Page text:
CBO Finds Generic Drugs Save Medicare $33 Billion In 2007
A new government report finds that the use of generic medications saved the Medicare program and its beneficiaries about $33 billion in 2007, The Associated Press/BusinessWeek report. The Congressional Budget Office report "says an additional $14 billion is expected as first-time generics enter the market through 2012. Medicare Part D is Medicare's prescription drug program" (9/15).
McKnight's Long Term Care News: "Trade lobbying group Pharmaceutical Care Management Association, which represents the interests of pharmacy benefits managers, was quick to trumpet the report's findings." According to a statement from the group's president and CEO, Mark Merritt, "Policymakers can increase savings for seniors and Medicare by leveraging additional generic opportunities and rejecting special protections in Part D that insulate drugmakers from competition" (9/17).
Meanwhile, The Palm Beach Post writes about a new tool that can help Medicare beneficiaries. "Seniors navigating the countless choices of Medicare health plans have a new resource. Extend Health, a health care exchange once used exclusively by retirees from some of the nation's largest companies, is offering its services to all seniors. Through its website and 500-member call center, the company helps assess a senior's needs, such as wanting to pay less upfront and more out-of-pocket or needing a plan that covers specific prescription drugs, and culls down the list of plans" (Green, 9/16).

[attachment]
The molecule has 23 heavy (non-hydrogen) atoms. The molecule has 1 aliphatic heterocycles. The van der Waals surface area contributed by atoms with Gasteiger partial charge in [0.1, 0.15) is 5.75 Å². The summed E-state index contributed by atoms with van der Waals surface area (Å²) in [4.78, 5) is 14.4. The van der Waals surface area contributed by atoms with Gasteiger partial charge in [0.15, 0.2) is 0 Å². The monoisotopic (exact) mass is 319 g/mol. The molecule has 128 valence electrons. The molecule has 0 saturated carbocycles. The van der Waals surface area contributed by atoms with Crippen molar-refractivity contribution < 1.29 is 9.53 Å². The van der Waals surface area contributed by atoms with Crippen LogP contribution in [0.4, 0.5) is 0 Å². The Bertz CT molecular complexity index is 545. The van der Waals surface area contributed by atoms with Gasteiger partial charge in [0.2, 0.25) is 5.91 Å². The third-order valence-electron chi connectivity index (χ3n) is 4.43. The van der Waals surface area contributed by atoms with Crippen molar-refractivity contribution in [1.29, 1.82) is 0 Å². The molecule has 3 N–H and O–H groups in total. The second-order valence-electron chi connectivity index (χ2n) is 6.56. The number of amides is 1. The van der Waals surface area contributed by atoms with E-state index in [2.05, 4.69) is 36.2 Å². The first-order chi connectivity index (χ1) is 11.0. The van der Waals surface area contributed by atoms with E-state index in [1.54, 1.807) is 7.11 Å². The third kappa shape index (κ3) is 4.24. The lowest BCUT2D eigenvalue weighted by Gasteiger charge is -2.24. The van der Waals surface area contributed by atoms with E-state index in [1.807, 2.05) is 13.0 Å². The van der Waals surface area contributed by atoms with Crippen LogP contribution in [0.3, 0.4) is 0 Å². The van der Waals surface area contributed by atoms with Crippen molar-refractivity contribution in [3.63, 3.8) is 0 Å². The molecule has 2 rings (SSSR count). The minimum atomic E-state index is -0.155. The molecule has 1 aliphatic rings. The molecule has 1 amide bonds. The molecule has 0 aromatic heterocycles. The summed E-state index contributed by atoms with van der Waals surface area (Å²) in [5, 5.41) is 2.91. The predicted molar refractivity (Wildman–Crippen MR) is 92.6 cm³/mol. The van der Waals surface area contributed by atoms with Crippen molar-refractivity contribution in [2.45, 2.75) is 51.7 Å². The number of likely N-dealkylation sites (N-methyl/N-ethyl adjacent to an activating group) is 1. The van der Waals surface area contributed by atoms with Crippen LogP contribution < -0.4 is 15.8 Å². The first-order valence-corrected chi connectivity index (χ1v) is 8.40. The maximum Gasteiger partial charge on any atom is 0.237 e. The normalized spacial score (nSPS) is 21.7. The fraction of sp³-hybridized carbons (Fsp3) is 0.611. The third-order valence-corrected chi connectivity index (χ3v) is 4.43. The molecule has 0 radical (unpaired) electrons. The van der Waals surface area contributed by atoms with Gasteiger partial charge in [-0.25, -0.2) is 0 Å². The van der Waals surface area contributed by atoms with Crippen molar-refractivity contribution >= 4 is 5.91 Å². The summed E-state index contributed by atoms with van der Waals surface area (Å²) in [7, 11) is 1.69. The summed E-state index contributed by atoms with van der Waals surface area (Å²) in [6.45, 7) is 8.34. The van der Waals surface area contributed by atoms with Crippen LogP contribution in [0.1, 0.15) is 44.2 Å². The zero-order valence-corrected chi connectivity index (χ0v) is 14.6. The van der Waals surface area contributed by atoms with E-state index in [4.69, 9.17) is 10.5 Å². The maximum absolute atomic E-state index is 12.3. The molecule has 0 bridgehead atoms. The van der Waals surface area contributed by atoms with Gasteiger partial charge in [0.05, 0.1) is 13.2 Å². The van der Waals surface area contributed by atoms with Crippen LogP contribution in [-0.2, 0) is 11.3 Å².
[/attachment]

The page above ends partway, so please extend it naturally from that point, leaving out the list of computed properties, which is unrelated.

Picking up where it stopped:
And, according to Becker's Hospital Review, "When CMS begins reimbursing Medicare Advantage plans based on quality in 2012, plans covering three-quarters of enrollees wouldn't be eligible for bonus payments, if current quality scores still hold, according to a report by the Kaiser Family Foundation. One-quarter of Medicare Advantage enrollees nationwide are in plans receiving four or more stars, the quality ratings needed for CMS bonus payments, which have yet to be calculated. While many plans are at the three-star level, 17 percent of enrollees are in contracts with one to two stars" (9/16).